The Great Bay Clean Up: Mapping & Cleaning Up Debris

Volunteers pose in front of 367.5 lbs. of debris they collected!

Volunteers pose in front of 367.5 lbs. of debris they collected!

It began with a conversation as part of the Social Indicators Project with a local sportsman and Greenland resident. He and his fellow duck hunters in the Great Bay Gunners were constantly picking up trash, debris and garbage as they walked along the shorelines of Great Bay and Little Bay. They also were seeing BIG things like piles of tires, decrepit docks, half sunken boats. They were challenged by the lack of access to the shoreline to get this debris and asked PREP if we could help.

We knew we couldn’t do this alone so we approached The Stewardship Network New England for help since they have an awesomely active volunteer network. But first we needed to: a) figure out how much trash there really was; and b) map where it was located so we could better deploy volunteers to pick it up. That’s when the fantastic tech skills of Shane Bradt with UNH Cooperative Extension came in. Shane researched and decided on an app called Track Kit that uses a smartphone’s internal GPS and makes trails and points of note.


One volunteers data trail with garbage points marked in blue

In April we hosted 18 small boat enthusiast volunteers for a training on how to map Great Bay debris. Shane walked them through how to use the app (including mapping the parking lot of the Stratham Town Hall!), how to send us the data, we talked boater safety, general safety and then each volunteer signed up to survey a stretch of Great Bay’s shoreline.


Volunteers learning to use the Track Kit app


The assigned shoreline for each volunteer

Throughout late April and May the volunteers took to their kayaks, canoes and hiking boots with their smartphone in hand to survey their assigned shoreline.


A volunteer surveys the shoreline from his canoeSadly, they found a lot…

Now, it was time to ACT! Once we received everyone’s data we put together a master map and got to work planning the first of what will have to be many clean up events. We decided to host a clean up in three sites to start – Adam’s Point, Durham; Great Bay Wildlife Refuge in Newington; and Wagon Hill Farm, Durham. These sites were the easiest to gain access to for volunteers and didn’t involve any private landowner approval, which around Great Bay is a reality. We thought we’d start with the “low hanging fruit” and then build upon that.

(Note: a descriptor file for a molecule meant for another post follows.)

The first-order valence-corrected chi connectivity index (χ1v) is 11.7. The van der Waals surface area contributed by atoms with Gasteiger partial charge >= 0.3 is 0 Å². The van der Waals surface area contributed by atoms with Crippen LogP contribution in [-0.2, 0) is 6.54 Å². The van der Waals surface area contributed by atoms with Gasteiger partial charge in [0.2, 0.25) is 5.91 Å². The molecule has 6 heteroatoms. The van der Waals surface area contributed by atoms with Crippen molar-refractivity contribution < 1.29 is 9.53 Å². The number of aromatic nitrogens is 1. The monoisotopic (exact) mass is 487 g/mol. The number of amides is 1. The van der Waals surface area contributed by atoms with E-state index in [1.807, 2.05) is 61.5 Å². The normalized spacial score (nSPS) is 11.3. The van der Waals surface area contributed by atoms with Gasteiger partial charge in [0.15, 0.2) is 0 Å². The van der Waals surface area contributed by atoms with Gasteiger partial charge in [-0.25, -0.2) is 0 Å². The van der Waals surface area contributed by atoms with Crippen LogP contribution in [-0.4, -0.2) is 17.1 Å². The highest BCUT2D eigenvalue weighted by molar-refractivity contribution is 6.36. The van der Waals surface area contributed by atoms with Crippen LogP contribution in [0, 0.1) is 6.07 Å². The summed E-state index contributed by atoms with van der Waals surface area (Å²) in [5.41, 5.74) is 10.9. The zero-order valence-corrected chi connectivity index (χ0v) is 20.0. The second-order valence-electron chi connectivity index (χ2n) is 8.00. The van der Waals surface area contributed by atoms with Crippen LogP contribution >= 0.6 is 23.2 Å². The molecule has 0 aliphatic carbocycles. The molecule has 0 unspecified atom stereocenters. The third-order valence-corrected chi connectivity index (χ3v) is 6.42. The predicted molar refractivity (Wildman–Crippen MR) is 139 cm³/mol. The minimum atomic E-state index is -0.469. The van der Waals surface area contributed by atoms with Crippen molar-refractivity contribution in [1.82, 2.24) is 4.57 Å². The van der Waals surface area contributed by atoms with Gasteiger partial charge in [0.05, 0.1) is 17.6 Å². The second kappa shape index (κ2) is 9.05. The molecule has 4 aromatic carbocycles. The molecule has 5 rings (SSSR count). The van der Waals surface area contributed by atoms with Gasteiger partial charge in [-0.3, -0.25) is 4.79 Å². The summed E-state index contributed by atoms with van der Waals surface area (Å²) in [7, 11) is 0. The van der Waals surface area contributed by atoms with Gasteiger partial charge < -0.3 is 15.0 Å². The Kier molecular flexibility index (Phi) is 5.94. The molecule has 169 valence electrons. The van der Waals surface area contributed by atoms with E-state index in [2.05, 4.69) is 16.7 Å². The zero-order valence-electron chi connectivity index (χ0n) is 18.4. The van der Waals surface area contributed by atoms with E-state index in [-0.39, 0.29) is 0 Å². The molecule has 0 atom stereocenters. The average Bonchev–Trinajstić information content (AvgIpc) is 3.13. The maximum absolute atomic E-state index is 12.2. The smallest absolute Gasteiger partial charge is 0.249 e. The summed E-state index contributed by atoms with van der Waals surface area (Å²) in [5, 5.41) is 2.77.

So on the first day of summer, June 21st (and it sure felt like it) we gathered 42 excited volunteers together at Adam’s Point in Durham for their briefing and deployment…


The awesome volunteers at The Gundalow Company also wanted to lend a hand so they sailed up from Portsmouth and docked at Adam’s Point to join the crew!

Armed with trash bags, gloves and an awesome spirit the volunteers were able to collectively collect 367.5 pounds of trash from the three different sites.

We know from our data that this only a very small portion of the total debris that lies along the shorelines of our Great Bay. PREP together with the Stewardship Network and The Gundalow Company are making a year-long commitment to continue to collect all the mapped data we possibly can. We truly thank all the awesome volunteers that gave of their time, muscle and sweat to help us clean up in this first event and we encourage more folks to join us in our commitment!  If you have a small boat and/or are interested in helping to clean up some of the mapped trash PLEASE, PLEASE email Abby at PREP. We can give you the exact info and location. Many hands make lighter work!

Also, save the date for another big volunteer clean up event September 24th as part of National Estuaries Week and as always, keep connected to The Stewardship Network’s calendar and this newsletter for more opportunities to help us keep our bay clean!


Abby, Rachel & Jill from PREP – what a team!

PREP is part of the U.S. Environmental Protection Agency’s National Estuary Program, a joint program between local, state and federal agencies established under the Clean Water Act with the goal of protecting and enhancing nationally significant estuarine resources. PREP is supported in part by an EPA matching grant and is housed within the School of Marine Science and Ocean Engineering at the University of New Hampshire.

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